how to cure your meds

in Dry and Curing Sun Nov 24, 2013 8:59 pm
by ozzydiodude • The Weird One | 2.474 Posts | 11542 Points

by DJ Short Breeder of the famed "Flo" and "Blueberry" strains

Proper curing can exponentially increase the quality and desirability of your harvest. The key word to remember is "slow".

Dark & Dry

After cutting the plant or branch, hang it upside down in a cool, dry, and most importantly dark place. Light must be avoided from this point on. Leave the larger shade leaves on and they will gently droop and wrap around the plant, protecting the buds.

The time to the next step depends on how dry your hanging area is. This requires regular checking to determine when to proceed. When the larger shade leaves become dry and brittle to the touch it is time to gently clip them off.

Re-hang the branches in the drying room and regularly check them until the smaller leaves and bud tips become dry and brittle to the touch. It is then time to remove the buds from the branch and remove the rest of the leaf material as best as possible. This is what is referred to as "manicuring".

Now you have a few choices as to what to do with your manicured buds. The buds should still be a little wet at this point, especially on the inside, but the outer part of the buds should be starting to feel dry. Some of the buds, the smaller ones in particular, might even be smokable at this point.

If you are in a more humid area, or if the buds are still feeling heavy with moisture, you may want to try placing them on a suspended screen for a little while. This will help to hasten the drying process. Once again, regular checking to decide when they are ready for the next stage is crucial. This is also a skill that is developed more with time and experience, so practice!

Brown Bagging It

Once the buds are crisp on the outside but still moist on the inside it is time for the next step in the process: the paper bag. I like to use brown paper shopping bags due to their not being bleached, an unwanted chemical.

Simply fill a paper bag a few inches deep with the manicured buds. Don't pack the buds down and do not fold the bag too tight. A few small folds at the top of the bag, like a lunch bag, should suffice.

If the buds are a tad wet or if humid conditions dominate, you might want to consider cutting a few small holes in the bag, above the level of the buds, for ventilation.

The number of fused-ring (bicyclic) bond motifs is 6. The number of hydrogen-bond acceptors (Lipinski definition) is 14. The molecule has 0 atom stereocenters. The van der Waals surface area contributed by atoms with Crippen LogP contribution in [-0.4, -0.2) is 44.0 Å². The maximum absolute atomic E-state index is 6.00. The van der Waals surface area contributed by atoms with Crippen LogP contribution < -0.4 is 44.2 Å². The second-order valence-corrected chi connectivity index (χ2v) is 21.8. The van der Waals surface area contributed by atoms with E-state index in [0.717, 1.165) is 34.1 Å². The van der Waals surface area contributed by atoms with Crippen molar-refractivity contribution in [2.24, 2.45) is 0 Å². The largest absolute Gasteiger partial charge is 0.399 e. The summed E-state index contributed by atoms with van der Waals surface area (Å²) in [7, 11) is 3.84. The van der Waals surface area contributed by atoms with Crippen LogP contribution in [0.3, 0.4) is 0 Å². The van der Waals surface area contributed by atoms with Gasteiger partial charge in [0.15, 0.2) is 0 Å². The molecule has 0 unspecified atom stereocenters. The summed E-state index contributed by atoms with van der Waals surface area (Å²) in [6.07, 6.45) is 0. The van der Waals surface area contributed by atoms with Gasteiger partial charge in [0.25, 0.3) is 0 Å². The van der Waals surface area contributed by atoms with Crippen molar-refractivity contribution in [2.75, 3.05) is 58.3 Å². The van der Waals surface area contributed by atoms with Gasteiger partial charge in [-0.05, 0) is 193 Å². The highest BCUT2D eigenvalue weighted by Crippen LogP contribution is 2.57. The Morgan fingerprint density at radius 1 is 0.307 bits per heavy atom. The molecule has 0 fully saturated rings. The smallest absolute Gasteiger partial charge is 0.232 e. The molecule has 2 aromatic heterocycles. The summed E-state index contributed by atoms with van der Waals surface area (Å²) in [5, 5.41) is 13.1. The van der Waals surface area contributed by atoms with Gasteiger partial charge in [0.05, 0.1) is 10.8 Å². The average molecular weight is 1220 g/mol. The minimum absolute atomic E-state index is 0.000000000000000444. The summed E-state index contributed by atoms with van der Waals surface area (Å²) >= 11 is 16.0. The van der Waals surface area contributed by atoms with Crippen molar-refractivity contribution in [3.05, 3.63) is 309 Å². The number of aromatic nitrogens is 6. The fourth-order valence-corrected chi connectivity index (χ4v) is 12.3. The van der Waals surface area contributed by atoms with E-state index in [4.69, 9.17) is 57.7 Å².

As with proper manicuring, regular checking is key. The bags should be gently shaken, ever-so-carefully turning the buds, at least once a day. As the buds dry they will naturally compact into the self-preserving state that we all know and love. It is at this time that the buds can be more compacted together and the bag folded down tighter. They should now be fully smokable, though perhaps still slightly damp at the core.

The entire process, from harvest to these first smokable products, should take anywhere from two to four weeks, depending on your climate. Extremes in climate, such as very arid deserts or tropical humid areas, may take more or less time. There is no substitute for consistent, hands-on checking.

The Final Stage

A final curing stage, preferred by most connoisseurs, involves sealable jars. The nearly ready buds are transferred from the bag to the jar, packed in very loosely, and the jar is sealed. It is very important in the early jar-stage to check the buds at least once a day.

I like to dump them all out of the jar and gently fluff them up at least once a day at first, then less often as time progresses, usually for a week to ten days. It is important to be as gentle as possible so as not to damage too many of the resin glands. After a week or so all I do is simply open the jar and check the buds on a daily basis.

Watch for Mold

The main thing to watch (and smell) for throughout all of the curing process is mold. Whenever mold is found it must be dealt with immediately. The moldy bud needs to be removed, and the rest of the product needs to be exposed to a drier environment for a while.

The simplest solution is to go back one step. For example, if the mold was detected in the jar stage simply put the rest of the product back to the bag stage for awhile (after removing the contaminated product from the batch). If the mold is detected in the bag stage, go back to the screen. The screen is the driest process that I know of. If problems with the mold occur prior to this, a dehumidifier in the drying room may be the answer. Aside from watching and smelling for mold, always remember to keep the product in the dark.

Ready to go!

A bud is completely dry, cured, and ready for sale or consumption when the stem in the middle of the bud snaps when the bud is cracked with the fingers. The snap is easy to detect with practice. It is at this stage that the product can safely be sealed and stored for an indefinite period of time.

The longer you can stretch out this process, while also avoiding mold, the better. I like when it takes six to eight weeks from harvest to the finished product. You will be able to detect the fragrance of the product becoming more and more desirable as time progresses

Let's help each other, by spreading our knowledge of the plants we love
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